Léo Roussel: “We finished the race and it’s a waking dream. We didn’t believe it till 15h00 and now it’s done. I feel very emotional about it as the team and the guys from Onroak really supported me after Thursday evening’s accident, which needed a lot of work to get the car back into running order. The overall result is great given the team’s current resources compared to the rivals it beat. We were reliable and pretty quick although we lost a fair chunk of time due to niggling problems. I’d like to thank Julien and Niki for putting their trust in me and the whole Pegasus racing team for all the work achieved, Onroak for their rapid reactions, and the Extrême Limit team and my family for their support.”

On 19-20 July Pegasus Racing will be at the Red Bull Ring in Austria for the third round of the European Le Mans Series.

Pegasus Racing

shares
comments
Top 10 photos of the week: 2014-06-18, Le Mans edition by Eric Gilbert

Previous article

Top 10 photos of the week: 2014-06-18, Le Mans edition by Eric Gilbert

Next article

Top 10 photos of the week: 2014-06-19, Le Mans edition by James Holland

Top 10 photos of the week: 2014-06-19, Le Mans edition by James Holland
Load comments
Why Toyota's Le Mans victory was not as simple as it looked Prime

Why Toyota's Le Mans victory was not as simple as it looked

Toyota scored its fourth Le Mans 24 Hours victory and a 1-2, with the #7 car of Kamui Kobayashi, Mike Conway and Jose Maria Lopez beating the #8. But although it looked straightforward from the outside, Toyota faced serious problem that had to be solved with some quick-thinking and ingenuity.

Le Mans
Aug 24, 2021
What we've learned from the Le Mans 24 Hours so far Prime

What we've learned from the Le Mans 24 Hours so far

The new dawn for the FIA World Endurance Championship has arrived at Le Mans, as Hypercars prepare to duel for victory in the world's oldest endurance race. Motorsport.com picks out the 10 things we have learned in the build up to the race.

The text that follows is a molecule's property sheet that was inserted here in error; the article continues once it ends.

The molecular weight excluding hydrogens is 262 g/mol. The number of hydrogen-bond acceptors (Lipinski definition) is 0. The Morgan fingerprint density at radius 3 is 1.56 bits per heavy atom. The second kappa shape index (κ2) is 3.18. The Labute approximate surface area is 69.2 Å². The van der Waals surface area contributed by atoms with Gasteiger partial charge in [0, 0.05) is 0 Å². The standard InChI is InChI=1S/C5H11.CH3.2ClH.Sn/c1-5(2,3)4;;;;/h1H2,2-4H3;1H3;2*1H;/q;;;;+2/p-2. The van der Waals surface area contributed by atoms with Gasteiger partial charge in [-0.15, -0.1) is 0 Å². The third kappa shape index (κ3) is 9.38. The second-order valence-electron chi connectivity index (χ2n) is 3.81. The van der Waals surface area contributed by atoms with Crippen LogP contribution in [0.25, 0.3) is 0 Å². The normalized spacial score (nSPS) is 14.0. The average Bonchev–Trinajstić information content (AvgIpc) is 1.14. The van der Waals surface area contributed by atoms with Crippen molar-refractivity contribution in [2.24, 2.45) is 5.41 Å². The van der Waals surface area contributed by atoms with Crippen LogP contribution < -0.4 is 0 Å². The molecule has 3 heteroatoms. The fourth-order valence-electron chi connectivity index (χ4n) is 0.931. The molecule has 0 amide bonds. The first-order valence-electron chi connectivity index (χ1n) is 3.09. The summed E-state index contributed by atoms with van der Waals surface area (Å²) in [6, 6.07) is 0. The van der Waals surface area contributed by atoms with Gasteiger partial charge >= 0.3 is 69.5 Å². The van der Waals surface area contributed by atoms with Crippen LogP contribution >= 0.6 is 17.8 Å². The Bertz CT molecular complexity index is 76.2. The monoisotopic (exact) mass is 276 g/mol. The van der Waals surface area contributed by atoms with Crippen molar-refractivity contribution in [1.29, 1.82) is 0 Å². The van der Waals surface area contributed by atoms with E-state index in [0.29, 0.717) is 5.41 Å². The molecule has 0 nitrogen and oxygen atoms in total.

Le Mans
Aug 21, 2021
Le Mans 2021: The team-by-team guide Prime

Le Mans 2021: The team-by-team guide

After a two-month delay due to the ongoing impact of the COVID-19 pandemic, the 2021 Le Mans 24 Hours is set to get underway with the start of the Hypercar era at the Circuit de la Sarthe.

Le Mans
Aug 21, 2021
The ex-F1 drivers making a name for themselves in LMP2 at Le Mans Prime

The ex-F1 drivers making a name for themselves in LMP2 at Le Mans

Kevin Magnussen will make his Le Mans 24 Hours debut this weekend alongside father Jan in LMP2. But the Danes won't be the only ex-F1 drivers to appear in the hotly contested category this year.

Le Mans
Aug 20, 2021
Can Toyota's #7 crew break its Le Mans curse? Prime

Can Toyota's #7 crew break its Le Mans curse?

One Toyota, normally with the number 7 on the side, always seems to attract the bad luck in the Le Mans 24 Hours. Mike Conway, Kamui Kobayashi and Jose Maria Lopez are hoping for a change in fortune this time around, but face significantly more unknowns than in recent years

Le Mans
Aug 19, 2021
How to prepare an amateur for Le Mans sensory overload Prime

How to prepare an amateur for Le Mans sensory overload

The 23-car GTE Am field promises to be one of the most open in this year’s Le Mans 24 Hours, with the added jeopardy of managing the enthusiasm of amateur drivers to boot, as Absolute Racing Porsche driver Marco Seefried explains

Le Mans
Aug 19, 2021
Why Glickenhaus should be taken seriously on its Le Mans bow Prime

Why Glickenhaus should be taken seriously on its Le Mans bow

Many were quick to dismiss Glickenhaus when the boutique American sportscar firm's entry into the top class of the Le Mans 24 Hours was announced. It's all-new LMH racer, powered by an engine built by a rally specialist, goes in as the underdog against Toyota but the mathematical odds suggest that it has more than just a faint hope of success.

Le Mans
Aug 18, 2021
How 1971's benchmark Le Mans team lost with the best car Prime

How 1971's benchmark Le Mans team lost with the best car

The JW Automotive Engineering team won twice at the Le Mans 24 Hours with ageing Fords and was considered the heavy favourite to add more victories to its tally after partnering with Porsche. But despite being armed with the all-conquering 917, this formidable combination was never as successful in real life as on the big screen.

Le Mans
Aug 15, 2021